Brother, Can You Spare a Dime? U. S. Coins as Pop Culture | HistoryNet

Brother, Can You Spare a Dime? U. S. Coins as Pop Culture

By Jay Wertz
4/14/2010 • Pop Culture History

Brother, can you spare a dime? That phrase, immortalized in popular song and literature, probably isn’t uttered by many panhandlers these days. And “a penny for your thoughts” would probably insult anyone the classic conversation icebreaker is directed to now. The American coin has taken a beating for decades and not just from inflation. It’s also lost its luster in the age of electronic money.

U. S. coins got a new look in recent years. Click for larger image.
U. S. coins got a new look in recent years. Click for larger image.
Coins are heavy, dirty and inconvenient to use in today’s card economy. Banks won’t even accept rolled coins unless the bearer attaches the equivalent of an IRS Form 1090 to the paper wrapper. Add pay phones—which are on the endangered species list themselves—parking meters and even pay toilets to the list of automatic devices moving away from coin payment. The U. S. Post Office is in the process of removing all coin-fed stamp machines from its buildings. Even those longtime stanchions of coin-based business, laundromats and car washes, are finding alternatives to coin payment in order to discourage fraud and to streamline operations. Of course, casinos in Las Vegas and elsewhere converted nearly all their one-armed bandits to bill and ticket operation long ago.

To make matters worse, in the early 1990s the U. S. Mint, the government coinage operation, introduced the Susan B. Anthony one-dollar coin. Lacking the metallurgy or value of the old American silver dollar, it also lacked the size—and was easily confused with the quarter that closely resembled it in dimensions, color and weight. The mint quickly corrected this error with the Susan B. Anthony gold dollar which, though a shiny color, contains about as much gold as a piece of costume jewelry. It did remedy the problem of customers having to explain to cashiers that they weren’t paying a $ 3.95 lunch bill with four quarters. One would think this situation would have made some mint employees quite depressed and had political pundits postulating whether the United States had a constitutional responsibility to mint coins at all.

Then someone hit on a truly great idea.

State Quarters Program
A little over a decade ago, the mint introduced the United States Mint 50 State Quarters Program. Each new quarter would feature the traditional George Washington bust on the face of the coin; however, a new twist would be added: the name and symbolic images of one of the fifty states would appear on the reverse. The ten-year program coincided with a new metallurgical composition for the quarter but was advertised to educate the population about the history and culture of the fifty states. Rather than traditional symbolism, the mint received a unique design from each state, which was created by public input and overseen by each state’s governor and appointed committees. Hence, the coins carry such diverse images as the one-room schoolhouse (Iowa), the Space Shuttle (Florida) and the scissortail-flycatcher bird (Oklahoma). The coins entered circulation in 1999. The first 13 were released in the order that the original states ratified the U. S. Constitution. The remaining quarters came out in the order of their date of admission to the Union, followed by Washington, D. C., and protectorates such as Guam and Puerto Rico. Five coins were introduced each year through the end of 2008.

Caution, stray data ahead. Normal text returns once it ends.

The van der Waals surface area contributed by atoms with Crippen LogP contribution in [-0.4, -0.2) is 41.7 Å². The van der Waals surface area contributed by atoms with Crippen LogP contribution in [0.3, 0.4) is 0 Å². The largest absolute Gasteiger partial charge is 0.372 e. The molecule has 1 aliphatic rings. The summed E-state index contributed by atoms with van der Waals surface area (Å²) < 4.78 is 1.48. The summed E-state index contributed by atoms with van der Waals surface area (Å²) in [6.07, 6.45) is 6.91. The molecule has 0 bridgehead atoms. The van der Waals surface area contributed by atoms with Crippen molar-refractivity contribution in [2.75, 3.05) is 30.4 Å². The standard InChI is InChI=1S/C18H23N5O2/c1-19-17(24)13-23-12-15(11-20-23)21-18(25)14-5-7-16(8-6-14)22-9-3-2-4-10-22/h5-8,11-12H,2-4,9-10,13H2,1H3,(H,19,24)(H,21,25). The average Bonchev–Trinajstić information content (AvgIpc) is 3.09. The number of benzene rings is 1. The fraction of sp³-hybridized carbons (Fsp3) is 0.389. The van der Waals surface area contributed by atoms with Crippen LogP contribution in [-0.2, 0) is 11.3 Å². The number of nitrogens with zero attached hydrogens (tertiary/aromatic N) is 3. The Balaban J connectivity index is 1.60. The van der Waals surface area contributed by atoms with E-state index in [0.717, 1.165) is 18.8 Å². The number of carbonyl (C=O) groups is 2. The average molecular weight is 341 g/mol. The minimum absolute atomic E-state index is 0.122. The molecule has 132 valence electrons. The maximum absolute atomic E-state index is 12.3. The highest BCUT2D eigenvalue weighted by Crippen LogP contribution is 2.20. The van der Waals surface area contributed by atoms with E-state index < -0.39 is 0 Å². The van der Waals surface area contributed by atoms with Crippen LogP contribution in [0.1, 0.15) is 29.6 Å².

The program was an immediate hit and overwhelmed expectations. Consumers quickly scooped up and saved the coins, with a variety of albums and other commemorative display devices offered for sale. A new type of numismatist (coin collector) was born, and the unique coins introduced thousands to the traditional hobby for the first time. Demand was such that quarter production at the mint rose 135% from annual production in the decade before. And, amazing as it seems, the government actually made a profit on the program—more than 3.5 billion in seigniorage (the difference between face and material value) and numismatic product sales. The unprecedented success of these quarters has prompted the mint to produce new nickel, quarter and dollar designs—Native American and presidential dollars, American scenic nickels and the latest launch—quarters featuring national parks.

Coins are back on the minds of the American public. One casino outside Las Vegas is now advertising the return of coin slot machines. (There’s nothing as sweet as the racket made by dozens of silver dollars dropping into a metal tray.) American coin design, which had languished for many years, was jolted into hyperactivity by a bit of thinking outside the box. Maybe more federal departments will begin to do the same. For more information on new U. S. coin designs and coin collecting go to the U. S. Mint Website.

2 Responses to Brother, Can You Spare a Dime? U. S. Coins as Pop Culture

  1. […] the original: Brother, Can You Spare a Dime? U. S. Coins as Pop Culture » HistoryNet Post a […]

  2. Cuddles says:

    Sounds like its time to start holding on to our little coins as remembrances. Soon, all we’ll have is an RFID chip in our hand with digits on it. Then the government can really have fun with us.

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